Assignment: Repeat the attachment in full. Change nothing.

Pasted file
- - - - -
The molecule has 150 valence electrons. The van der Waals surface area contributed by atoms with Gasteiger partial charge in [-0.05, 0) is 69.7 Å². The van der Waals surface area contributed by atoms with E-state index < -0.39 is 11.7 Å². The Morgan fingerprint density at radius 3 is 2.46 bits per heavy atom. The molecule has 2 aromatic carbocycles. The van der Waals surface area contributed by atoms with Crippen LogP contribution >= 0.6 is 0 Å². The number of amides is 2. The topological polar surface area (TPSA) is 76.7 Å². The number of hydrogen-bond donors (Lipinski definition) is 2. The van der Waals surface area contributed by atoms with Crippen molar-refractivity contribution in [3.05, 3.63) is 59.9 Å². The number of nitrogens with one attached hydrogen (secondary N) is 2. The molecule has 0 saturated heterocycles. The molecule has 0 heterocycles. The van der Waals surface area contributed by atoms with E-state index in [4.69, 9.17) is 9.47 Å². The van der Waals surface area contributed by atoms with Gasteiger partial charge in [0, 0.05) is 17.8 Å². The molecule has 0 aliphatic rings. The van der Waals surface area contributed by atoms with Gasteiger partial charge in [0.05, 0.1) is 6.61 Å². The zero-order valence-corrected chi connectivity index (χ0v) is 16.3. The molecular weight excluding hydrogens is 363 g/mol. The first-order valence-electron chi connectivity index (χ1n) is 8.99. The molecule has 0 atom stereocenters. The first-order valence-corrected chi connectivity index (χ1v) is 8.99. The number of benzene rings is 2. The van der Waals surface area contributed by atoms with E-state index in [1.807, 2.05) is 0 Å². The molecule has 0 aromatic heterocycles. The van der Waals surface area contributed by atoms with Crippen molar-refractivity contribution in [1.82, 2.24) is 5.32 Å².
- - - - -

The molecule has 150 valence electrons. The van der Waals surface area contributed by atoms with Gasteiger partial charge in [-0.05, 0) is 69.7 Å². The van der Waals surface area contributed by atoms with E-state index < -0.39 is 11.7 Å². The Morgan fingerprint density at radius 3 is 2.46 bits per heavy atom. The molecule has 2 aromatic carbocycles. The van der Waals surface area contributed by atoms with Crippen LogP contribution >= 0.6 is 0 Å². The number of amides is 2. The topological polar surface area (TPSA) is 76.7 Å². The number of hydrogen-bond donors (Lipinski definition) is 2. The van der Waals surface area contributed by atoms with Crippen molar-refractivity contribution in [3.05, 3.63) is 59.9 Å². The number of nitrogens with one attached hydrogen (secondary N) is 2. The molecule has 0 saturated heterocycles. The molecule has 0 heterocycles. The van der Waals surface area contributed by atoms with E-state index in [4.69, 9.17) is 9.47 Å². The van der Waals surface area contributed by atoms with Gasteiger partial charge in [0, 0.05) is 17.8 Å². The molecule has 0 aliphatic rings. The van der Waals surface area contributed by atoms with Gasteiger partial charge in [0.05, 0.1) is 6.61 Å². The zero-order valence-corrected chi connectivity index (χ0v) is 16.3. The molecular weight excluding hydrogens is 363 g/mol. The first-order valence-electron chi connectivity index (χ1n) is 8.99. The molecule has 0 atom stereocenters. The first-order valence-corrected chi connectivity index (χ1v) is 8.99. The number of benzene rings is 2. The van der Waals surface area contributed by atoms with E-state index in [1.807, 2.05) is 0 Å². The molecule has 0 aromatic heterocycles. The van der Waals surface area contributed by atoms with Crippen molar-refractivity contribution in [1.82, 2.24) is 5.32 Å².